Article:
These are now led by the provincial team, but done in coordination with Hamilton Police Service, who seize the cannabis, says vice and drug unit Acting Det. Sgt. Cory Gurman.

After a warrant has been executed, police bag and tag everything in the store: dried bud, oils, edibles, lotions, concentrates. Everything is photographed and the seized product is placed in clear plastic bags with labels that include exactly where it was found.

It's driven back to central station where the seized cannabis products are initially stored in a drying area — a well-ventilated and secure room. It's the job of drug officers to collect samples of the products for testing and process the evidence, Gurman says.

Officers wear gloves and weigh samples, carefully placing a portion on a coffee filter to prevent residue on the scale. Samples are sent for testing to Health Canada, where it takes one or two months to get results.

It can take up to three days to process all the products from one scene, Gurman says.

The remaining cannabis is sealed and taken to the property branch, where large evidence lockers line a storage room on all sides. Once a detective locks the evidence bags in a locker, the key goes into a safe.

This is where Darcia Hamilton takes over.

She takes the bags out of the locker, verifies the evidence, processes the bags and gives them new tags, before putting them in the cannabis dispensary drug storage room. Everything from one warrant is in one box — ready to go to court if needed.

Once a case is done, the drugs go to another room "pending disposal."

It, too, is "well ventilated" and Hamilton describes it as looking like a cage or jail cell. Only three people have access to that room: Hamilton, her supervisor and one other colleague.

When that room is about three-quarters full, she will contact the vice and drug unit, who then contact an undisclosed company for incineration.

Drug officers transport the evidence and make sure it's all destroyed. The company gives police a certificate that goes to Health Canada to confirm all the drugs are gone.

And then the cycle begins again.

"As fast as drugs go out, we're seizing more," Hamilton says. "Like a revolving door."

noreilly@thespec.com

905-526-3199 | @NicoleatTheSpec

noreilly@thespec.com

905-526-3199 | @NicoleatTheSpec

What happens to the marijuana after Hamilton police raid illegal dispensaries?

Hamilton police follow strict rules around storage, paperwork, before drugs are ultimately destroyed.

News Jan 21, 2019 by Nicole O'Reilly The Hamilton Spectator

Hamilton police have seized so much cannabis from illegal dispensaries that they've had to create a special room in the basement of headquarters exclusively devoted to storing evidence.

And that room is already practically full — so full that police say they may soon need to find another storage room offsite.

It's no secret that Hamilton has a dispensary problem. At one point, police believed Hamilton had the most per capita in the province and now, after legalization, there are more than 30 illegal businesses still operating in the city.

Police say they're committed to shutting every single one — a task helped by the creation of a the Provincial Joint Forces Cannabis Enforcement Team, which includes three Hamilton officers.

Related Content

The cannabis room at central station is "like a bowling alley," describes Darcia Hamilton, the drug evidence clerk working out of the property branch.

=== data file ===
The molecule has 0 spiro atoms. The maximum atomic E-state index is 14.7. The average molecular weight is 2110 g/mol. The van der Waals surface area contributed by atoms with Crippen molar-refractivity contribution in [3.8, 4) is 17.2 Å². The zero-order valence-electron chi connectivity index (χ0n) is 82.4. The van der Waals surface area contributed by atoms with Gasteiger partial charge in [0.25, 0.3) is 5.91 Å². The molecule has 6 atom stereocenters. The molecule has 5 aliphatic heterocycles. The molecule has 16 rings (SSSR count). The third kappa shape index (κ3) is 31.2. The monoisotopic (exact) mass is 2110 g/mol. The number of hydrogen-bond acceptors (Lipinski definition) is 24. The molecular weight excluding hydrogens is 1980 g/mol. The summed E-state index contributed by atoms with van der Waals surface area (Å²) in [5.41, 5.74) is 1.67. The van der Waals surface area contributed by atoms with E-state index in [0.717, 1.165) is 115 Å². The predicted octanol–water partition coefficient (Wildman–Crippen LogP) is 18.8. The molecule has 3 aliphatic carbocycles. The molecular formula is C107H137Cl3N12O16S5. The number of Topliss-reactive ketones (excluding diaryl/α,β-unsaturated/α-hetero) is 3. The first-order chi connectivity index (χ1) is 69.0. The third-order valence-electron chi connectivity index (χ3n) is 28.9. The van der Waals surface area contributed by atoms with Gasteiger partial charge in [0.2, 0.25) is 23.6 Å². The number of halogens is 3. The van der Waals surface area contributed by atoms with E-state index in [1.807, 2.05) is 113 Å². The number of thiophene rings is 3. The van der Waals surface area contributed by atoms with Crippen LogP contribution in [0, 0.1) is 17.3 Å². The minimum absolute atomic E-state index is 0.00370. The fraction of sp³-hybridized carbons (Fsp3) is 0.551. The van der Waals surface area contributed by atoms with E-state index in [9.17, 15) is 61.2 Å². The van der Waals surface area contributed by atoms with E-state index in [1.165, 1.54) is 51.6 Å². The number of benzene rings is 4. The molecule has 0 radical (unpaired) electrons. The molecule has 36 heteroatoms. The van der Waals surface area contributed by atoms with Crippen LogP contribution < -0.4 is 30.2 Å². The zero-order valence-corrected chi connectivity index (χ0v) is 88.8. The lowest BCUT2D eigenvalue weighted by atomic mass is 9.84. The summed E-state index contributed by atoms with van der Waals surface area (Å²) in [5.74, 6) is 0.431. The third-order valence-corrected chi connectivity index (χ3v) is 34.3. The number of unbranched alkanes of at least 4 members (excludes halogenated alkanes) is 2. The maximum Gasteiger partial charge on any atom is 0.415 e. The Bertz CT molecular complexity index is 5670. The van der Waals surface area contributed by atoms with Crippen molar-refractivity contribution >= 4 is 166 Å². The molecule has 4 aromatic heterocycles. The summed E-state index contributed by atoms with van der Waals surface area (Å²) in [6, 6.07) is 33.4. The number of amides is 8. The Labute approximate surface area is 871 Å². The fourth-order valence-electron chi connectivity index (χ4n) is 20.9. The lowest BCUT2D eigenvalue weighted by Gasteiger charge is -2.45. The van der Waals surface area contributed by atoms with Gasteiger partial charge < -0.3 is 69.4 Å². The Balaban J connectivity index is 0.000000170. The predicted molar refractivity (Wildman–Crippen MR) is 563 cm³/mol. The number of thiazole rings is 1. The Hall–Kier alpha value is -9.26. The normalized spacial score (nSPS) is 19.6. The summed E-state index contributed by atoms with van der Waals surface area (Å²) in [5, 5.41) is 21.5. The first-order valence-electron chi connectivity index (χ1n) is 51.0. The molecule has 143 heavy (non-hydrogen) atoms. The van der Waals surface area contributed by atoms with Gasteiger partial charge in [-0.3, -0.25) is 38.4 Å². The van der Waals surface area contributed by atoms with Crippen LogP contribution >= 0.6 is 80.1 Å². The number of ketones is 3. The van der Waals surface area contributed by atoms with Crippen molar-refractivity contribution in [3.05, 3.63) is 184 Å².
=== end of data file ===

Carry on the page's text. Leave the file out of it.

With shelves lining the walls, it is filled with bags of evidence collected from dispensaries, including from 11 raids since legalization Oct. 17, 2018. This is where seized pot sits while a case is before the courts. It's a wait that can be months or years long.

Once a case is done, and the 30-day appeal period passed, drugs can be destroyed. Last year, there were four "drug burn" days that saw 11,500 bags incinerated.

This was a "record high" for the property branch, Hamilton says.

Those bags included everything from small bags of opioids to 3,000-gram bags of marijuana, representing 3,100 cases concluded in court.

Before legalization, pot shop owners were told if they closed, they could have a shot at a legal store in the future. In Hamilton, about 30 voluntarily closed their doors. Currently, cannabis can only be legally purchased online through the Ontario Cannabis Store, with the first bricks and mortar stores coming in April.

How much more cannabis are police seizing? "A whole lot more," Hamilton says. And with dispensary raids, "it just doesn't end."

When detectives seize illegal cannabis, there is a detailed process to follow.

It starts at the scene after police execute a warrant, on average, that takes two officers at least two 10-hour days to prepare and seven officers on scene.

These are now led by the provincial team, but done in coordination with Hamilton Police Service, who seize the cannabis, says vice and drug unit Acting Det. Sgt. Cory Gurman.

After a warrant has been executed, police bag and tag everything in the store: dried bud, oils, edibles, lotions, concentrates. Everything is photographed and the seized product is placed in clear plastic bags with labels that include exactly where it was found.

It's driven back to central station where the seized cannabis products are initially stored in a drying area — a well-ventilated and secure room. It's the job of drug officers to collect samples of the products for testing and process the evidence, Gurman says.

Officers wear gloves and weigh samples, carefully placing a portion on a coffee filter to prevent residue on the scale. Samples are sent for testing to Health Canada, where it takes one or two months to get results.

It can take up to three days to process all the products from one scene, Gurman says.

The remaining cannabis is sealed and taken to the property branch, where large evidence lockers line a storage room on all sides. Once a detective locks the evidence bags in a locker, the key goes into a safe.

This is where Darcia Hamilton takes over.

She takes the bags out of the locker, verifies the evidence, processes the bags and gives them new tags, before putting them in the cannabis dispensary drug storage room. Everything from one warrant is in one box — ready to go to court if needed.

Once a case is done, the drugs go to another room "pending disposal."

It, too, is "well ventilated" and Hamilton describes it as looking like a cage or jail cell. Only three people have access to that room: Hamilton, her supervisor and one other colleague.

When that room is about three-quarters full, she will contact the vice and drug unit, who then contact an undisclosed company for incineration.

Drug officers transport the evidence and make sure it's all destroyed. The company gives police a certificate that goes to Health Canada to confirm all the drugs are gone.

And then the cycle begins again.

"As fast as drugs go out, we're seizing more," Hamilton says. "Like a revolving door."

noreilly@thespec.com

905-526-3199 | @NicoleatTheSpec

noreilly@thespec.com

905-526-3199 | @NicoleatTheSpec